No. 58220.

340 So.2d 1353 (1976)

STATE of Louisiana, Appellee, v. Roger FREDERICK, Appellant.

Supreme Court of Louisiana.

December 13, 1976.

Attorney(s) appearing for the Case

Sue Fontenot, Abbeville, for defendant-appellant.

William J. Guste, Jr., Atty. Gen., Barbara Rutledge, Asst. Atty. Gen., J., Nathan Stansbury, Dist. Atty., Richard J. Putnam, Jr., Asst. Dist. Atty., for plaintiff-appellee.

TATE, Justice.

The defendant Frederick was convicted of distribution of marijuana (hashish), La. R.S. 40:966, and sentenced to eight years at hard labor. Upon the defendant's appeal, we find reversible merit presented by his assignment of error no. 1, relating to admission into evidence of unrelated other crimes. See also assignments 5 and 8, insofar as relating to this issue.


Frederick is charged with the unlawful distribution of marijuana on August 5, 1975. Kelly, an undercover agent, testified that at 11:45 a. m. that date he went to a residence where Frederick was staying, told Frederick he wished to buy a gram of hashish, waited while Frederick went upstairs, and then went outside with Frederick. There, beside Kelly's vehicle, Frederick sold him a tinfoil package for $7.00.

The remainder of the state's evidence as to this transaction was: The testimony of Officer Vice, to whom Kelly reported and transferred the package; and the testimony of laboratory witnesses identifying receipt of the package and analysis of its contents as hashish.

After this evidence was introduced, pursuant to a chambers conference formally notifying the defendant's counsel of the state's decision to use other-evidence testimony (pursuant to a pre-trial Prieur notice and full and commendable disclosure by the state of the circumstances of the other offenses which the state might use), the state over, objection of the defense, sought to prove through the testimony of Kelly, recalled on redirect, three other unwitnessed transactions whereby Kelly had acquired marijuana from the defendant Frederick:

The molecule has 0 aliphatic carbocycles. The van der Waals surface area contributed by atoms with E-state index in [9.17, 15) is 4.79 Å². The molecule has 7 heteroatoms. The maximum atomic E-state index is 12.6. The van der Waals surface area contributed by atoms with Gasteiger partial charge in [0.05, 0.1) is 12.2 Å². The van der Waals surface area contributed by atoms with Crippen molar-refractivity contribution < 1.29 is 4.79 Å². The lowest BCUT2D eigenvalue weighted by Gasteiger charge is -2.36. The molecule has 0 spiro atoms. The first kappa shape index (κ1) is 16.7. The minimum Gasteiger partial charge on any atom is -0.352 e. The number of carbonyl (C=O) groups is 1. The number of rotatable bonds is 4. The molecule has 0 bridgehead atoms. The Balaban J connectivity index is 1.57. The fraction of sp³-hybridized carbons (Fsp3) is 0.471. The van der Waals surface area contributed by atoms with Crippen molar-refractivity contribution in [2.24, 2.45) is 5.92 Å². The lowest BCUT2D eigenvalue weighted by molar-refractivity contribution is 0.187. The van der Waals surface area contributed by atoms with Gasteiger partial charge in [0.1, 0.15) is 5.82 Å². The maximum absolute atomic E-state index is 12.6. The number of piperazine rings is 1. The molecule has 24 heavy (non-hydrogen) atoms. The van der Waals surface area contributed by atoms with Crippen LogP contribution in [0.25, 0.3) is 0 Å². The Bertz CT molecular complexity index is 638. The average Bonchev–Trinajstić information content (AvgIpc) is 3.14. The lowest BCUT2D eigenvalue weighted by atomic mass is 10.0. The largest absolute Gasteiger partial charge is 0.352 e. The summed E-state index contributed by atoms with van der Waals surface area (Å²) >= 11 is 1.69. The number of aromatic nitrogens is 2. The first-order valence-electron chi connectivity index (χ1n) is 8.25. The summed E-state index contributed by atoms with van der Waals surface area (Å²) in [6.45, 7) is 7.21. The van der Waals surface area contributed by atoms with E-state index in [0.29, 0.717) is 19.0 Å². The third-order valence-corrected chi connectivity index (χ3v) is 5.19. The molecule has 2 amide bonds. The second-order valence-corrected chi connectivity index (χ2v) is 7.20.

(1) An incident of June 3, 1975, at a record shop, where Kelly first met Frederick (who was giving or selling a bag of marijuana to a third person): Upon Kelly's statement that he himself wanted two bags, Frederick told him to step outside and get into Frederick's automobile. There, Kelly obtained two bags of marijuana from a paper bag under the seat and paid Frederick $30.00 for them.

(2) An incident of June 13, in the Pub Lounge (part of the downstairs of the building housing the residence where the present August 5 offense charged allegedly took place): Kelly sat with Frederick drinking together at the bar for two and a half hours, after which Frederick gave him a marijuana joint (cigarette).

(3) An incident of July 31, at the Pub Lounge: While Kelly was drinking there, Frederick came into the bar and asked Kelly if he was interested in some hashish. They walked outside to the front door of the adjacent residence (where the August 5 offense is alleged to have taken place), where Kelly bought a tinfoil packet of hashish for $7.00.

The only other evidence offered by the state was the testimony of Officer Vice that the respective items had been given to him by Kelly, and the testimony of laboratory witnesses as to the chain of custody and analysis of the contents as marijuana or hashish respectively.

The Defense

The defendant's essential defense, by cross-examination and argument of counsel, was to attack the credibility and credentials of Kelly and, by these means, to contend that no such August 5 transaction took place, unwitnessed as it was and depending for proof solely upon Kelly's credibility.